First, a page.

One possible circuit for the timed period astable is built using an integrated circuit called a 555 timer:
The frequency of the output pulses is given by:
The design formula is just what you need if you know the values of R1, R2 and C and want to calculate the frequency of the output pulses which these values will give.
In this case, you know that the frequency you want is 0.33 Hz, one pulse every 3 seconds, but you don't know what values of R1, R2 and C you should use.
You can approach this problem by rearranging the design formula:
The design formula works with fundamental units of resistance, capacitance, frequency and time. However, you can use other combinations of compatible measurement units:
Very often, it is convenient to use kW for resistance values and µF for capacitance values. You need to remember that this means that times must be in milliseconds, ms, and frequencies in kilohertz, kHz.
How do you go about choosing suitable values for R1, R2 and C ?
You are going to work through the calculation for 0.33 Hz.
R1 is usually chosen to be 1 kW. This gives an output pulse waveform with nearly equal HIGH and LOW times, provided R2 is a significantly larger resistance.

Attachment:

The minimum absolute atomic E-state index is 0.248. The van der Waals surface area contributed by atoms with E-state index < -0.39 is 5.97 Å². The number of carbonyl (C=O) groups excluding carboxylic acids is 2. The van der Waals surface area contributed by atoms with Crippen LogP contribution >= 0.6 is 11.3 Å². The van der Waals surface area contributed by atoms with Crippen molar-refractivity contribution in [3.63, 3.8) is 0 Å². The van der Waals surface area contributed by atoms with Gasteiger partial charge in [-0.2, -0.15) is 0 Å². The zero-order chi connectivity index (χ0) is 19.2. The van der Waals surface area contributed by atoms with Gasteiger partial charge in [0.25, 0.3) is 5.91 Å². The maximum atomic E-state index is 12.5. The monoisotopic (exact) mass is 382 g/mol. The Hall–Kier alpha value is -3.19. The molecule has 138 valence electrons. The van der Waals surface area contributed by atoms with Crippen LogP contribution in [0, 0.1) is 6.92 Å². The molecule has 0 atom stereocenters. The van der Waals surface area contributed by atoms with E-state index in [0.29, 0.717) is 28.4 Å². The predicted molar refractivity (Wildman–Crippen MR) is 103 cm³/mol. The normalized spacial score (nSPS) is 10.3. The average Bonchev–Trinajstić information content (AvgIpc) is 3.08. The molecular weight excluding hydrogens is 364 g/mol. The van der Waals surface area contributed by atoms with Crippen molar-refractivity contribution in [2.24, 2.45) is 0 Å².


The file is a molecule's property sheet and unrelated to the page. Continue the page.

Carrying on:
Substituting these values in the rearranged version of the design equation gives:
Note that the R1 and f values have been entered in kW and kHz. This means that the R2 value will come out in kW, while the C value will be in µF.
Use your calculator to check the value of the right hand side of the equation:
You can't get any further with the calculation without choosing a value either for R2, or for C.
Rearranging again gives:
Suppose C is chosen to be 10 µF. (If the value you choose doesn't work well, you can come back and try again!). Then:
. . . and finally:
Check through these calculations again to make sure you understand what is going on.
The way in which the 555 works places limitations on the values which can be used for R1, R2 and C. The resistor values cannot be less than about 1 kW (because this would result in excessive currents) and should not be greater than about 1 MW (currents too small). Capacitor values should be between 100 pF and about 10 µF.
Within these limits, you should choose large resistor values and small capacitor values. This is because small non-polarised capacitors have much smaller leakage currents than polarised ones and also because they are much more accurate, sometimes within 1%. Polarised capacitors have high leakage currents and tolerances as high as 25%. Whereas resistors of all values cost the same, larger value capacitors are larger-sized and often cost more.
In the example above, with C = 10 µF, close to its maximum value, the value for R2 is already quite large.
The 555 works well as an astable for higher frequencies but it doesn't work as well for slow frequencies because the R and C values needed are often outside the sensible practical range.
With a 555, the slowest pulses which can be accurately produced have a frequency of around 1 pulse every 10 seconds, 0.1 Hz. (Why?)